A few years back, all the priests of the Archdiocese attended a convocation at a very nice resort hotel. While in my room, I flipped through the hotel chain’s magazine, which promoted its other resorts around the world, and I was struck by the language used to describe what one could receive at these places. Words like healing, harmony, purification, wholeness, peace, renewal, bliss, nourishment. It was even claimed that my spirit would be inspired and my soul would be warmed.
After reading the magazine, I started seeing this language everywhere. The hotel bathroom’s dry skin cream was "renewing body lotion." The complimentary needle and thread was a "restoring kit." The tag on the bottled water encouraged me to "make my body happy." And the café downstairs promised that their coffee would "rejuvenate (my) spirit and refresh (my) outlook." Which is a lot of pressure to put on a cup of coffee!
Maybe this is just marketing language used around resorts and spas. Or perhaps all the talk about healing, restoration, wholeness, happiness, and peace is a reflection of a very real longing we all have: A longing not just for a little rest and relaxation, but for something deeper, something that strikes at the very center of who we are as human beings. A longing to be healed of our wounds, to have our brokenness made whole, to discover lasting peace and abiding joy. A longing for something we were made for but was somehow lost. A longing for resurrection and eternal life with God in heaven.
God himself speaks to this desire in today’s words from Scripture. In Maccabees we heard of an oppressed people’s hope that they would be raised to new life after their present suffering. The Alleluia verse proclaimed that Jesus is the first born of the dead. And in the gospel, Jesus defended belief in the resurrection against those who denied it.
Resurrection and heaven are also things we think about in the Church during this month of November. Beginning with All Souls’ Day on November 2nd, we pray for the dead that they might be welcomed into heaven and rise again to new life. This is our dearest hope for them. It’s also our hope for ourselves. As Christians, we long for heaven; we look forward to resurrection.
Yet there are some who criticize us for this. They say that to focus on the next life will lead us to avoid dealing with the problems we face in this one. To long for heaven, according to them, is simply an "escapist" way to avoid reality. But this isn’t true at all. Living in hope of heaven actually leads us to live better lives, not just for our benefit, but for the benefit of our fellow human beings, and indeed for the whole of creation.
Christians don’t ignore this world’s problems while we wait for the next one. Far from it! When we see suffering, pain, and injustices around us we think: "This isn’t right! This isn’t fair!" We know that God created us to enjoy peace, happiness, wholeness, and love, and when we see these being denied, we’re motivated to bring about change. Just consider the history of Western Civilization. It has been Christians- those who hope in heaven- who have abolished slavery, built hospitals, sheltered orphans, fed the hungry, clothed the naked, defended the poor, protected the weak, fought for justice. We have prayed and acted that God’s will be done, on earth as it is in heaven.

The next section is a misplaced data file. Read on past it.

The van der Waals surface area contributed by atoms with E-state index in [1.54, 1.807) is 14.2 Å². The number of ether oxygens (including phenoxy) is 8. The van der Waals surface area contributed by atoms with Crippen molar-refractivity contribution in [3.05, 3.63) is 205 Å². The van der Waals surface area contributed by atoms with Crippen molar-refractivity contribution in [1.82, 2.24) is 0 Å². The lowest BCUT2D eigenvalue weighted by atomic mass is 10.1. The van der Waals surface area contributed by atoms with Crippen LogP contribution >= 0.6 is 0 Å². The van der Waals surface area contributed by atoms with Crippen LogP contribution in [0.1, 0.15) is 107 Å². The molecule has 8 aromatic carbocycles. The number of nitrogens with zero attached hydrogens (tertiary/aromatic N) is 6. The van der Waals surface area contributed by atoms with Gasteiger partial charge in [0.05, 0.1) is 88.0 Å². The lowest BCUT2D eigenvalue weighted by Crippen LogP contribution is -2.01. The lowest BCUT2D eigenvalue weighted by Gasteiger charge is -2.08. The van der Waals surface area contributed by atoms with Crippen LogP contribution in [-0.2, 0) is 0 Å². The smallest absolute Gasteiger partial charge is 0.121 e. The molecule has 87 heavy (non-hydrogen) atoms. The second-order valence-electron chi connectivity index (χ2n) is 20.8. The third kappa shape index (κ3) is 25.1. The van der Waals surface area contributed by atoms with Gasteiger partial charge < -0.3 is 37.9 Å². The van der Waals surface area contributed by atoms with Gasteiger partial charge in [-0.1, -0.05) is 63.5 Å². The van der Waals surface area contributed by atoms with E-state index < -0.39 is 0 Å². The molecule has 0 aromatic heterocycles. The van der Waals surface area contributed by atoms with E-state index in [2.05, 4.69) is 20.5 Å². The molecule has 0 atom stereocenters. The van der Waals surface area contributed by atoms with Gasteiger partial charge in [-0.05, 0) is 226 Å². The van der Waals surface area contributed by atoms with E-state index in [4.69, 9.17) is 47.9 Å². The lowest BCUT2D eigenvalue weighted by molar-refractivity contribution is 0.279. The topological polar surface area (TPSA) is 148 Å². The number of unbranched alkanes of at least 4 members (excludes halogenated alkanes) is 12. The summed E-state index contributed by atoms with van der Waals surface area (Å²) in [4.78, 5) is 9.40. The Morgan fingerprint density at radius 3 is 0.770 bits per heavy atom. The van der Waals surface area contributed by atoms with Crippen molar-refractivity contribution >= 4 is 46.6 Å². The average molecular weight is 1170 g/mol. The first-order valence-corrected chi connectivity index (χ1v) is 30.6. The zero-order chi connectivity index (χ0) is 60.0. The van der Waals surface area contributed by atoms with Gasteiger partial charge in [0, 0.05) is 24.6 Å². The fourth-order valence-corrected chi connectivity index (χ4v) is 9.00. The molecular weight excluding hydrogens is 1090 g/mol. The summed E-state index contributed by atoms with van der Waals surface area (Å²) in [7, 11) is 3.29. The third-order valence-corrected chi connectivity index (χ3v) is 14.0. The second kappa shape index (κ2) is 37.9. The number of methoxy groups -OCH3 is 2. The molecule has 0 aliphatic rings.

Without belief in heaven, we might not have the courage we need to do the things we need to do. Consider the family in the reading from Maccabees. Their anticipation of the next life, their belief in heaven, their conviction that this life isn’t all there is gave them the courage to stand up for what’s right, and to make a witness for the truth, in spite of the consequences they would face for it. Hope in heaven made them brave! And the same could be said of countless numbers of courageous witnesses and martyrs down through the ages.
Belief in heaven is a powerful motivation for us to do the right thing. Think of it this way: If this life is all there is, what’s the point in being good? Why forgive those who hurt us? Why love our enemies? Why be chaste? Why give our money to charity? Why try to be a saint when it’s easier, and seemingly more fun, to be a sinner? Why not be selfish? Why not just eat drink, and be merry for tomorrow we die? Why? Because our hope for the next life depends on how we live this one. As Dostoyevsky wrote in The Brothers Karamozov: "There is no virtue if there is no immortality."
In addition to changing our approach to life, belief in heaven can also transform our attitude toward death. Because if death doesn’t mean the end of our existence, then death is really not something to be feared. This is perhaps the major theme of the popular Harry Potter books, in which the key characters are distinguished by their approaches to death. The evil characters, especially Harry Potter’s nemesis Voldemort, fear death, and they seek to avoid it by indefinitely prolonging their lives. But they’re tragic and even pitiable figures. Voldemort was once told: "Indeed, your failure to understand that there are things much worse than death has always been your greatest weakness." On the other hand, Harry Potter ultimately learns that there is life beyond death, and that it is in this life that he’ll be able to realize and enjoy the things he so desperately longed for on earth.
We all long for things we can’t fully realize in this life. Things like peace, joy, healing, and rest. We may be encouraged to find them at resort hotels. But that won’t do the trick, because our longing is too great. As Catholic philosopher Peter Kreeft says, that’s like trying to fill the Grand Canyon with marbles. Our deepest desires will be satisfied only in heaven.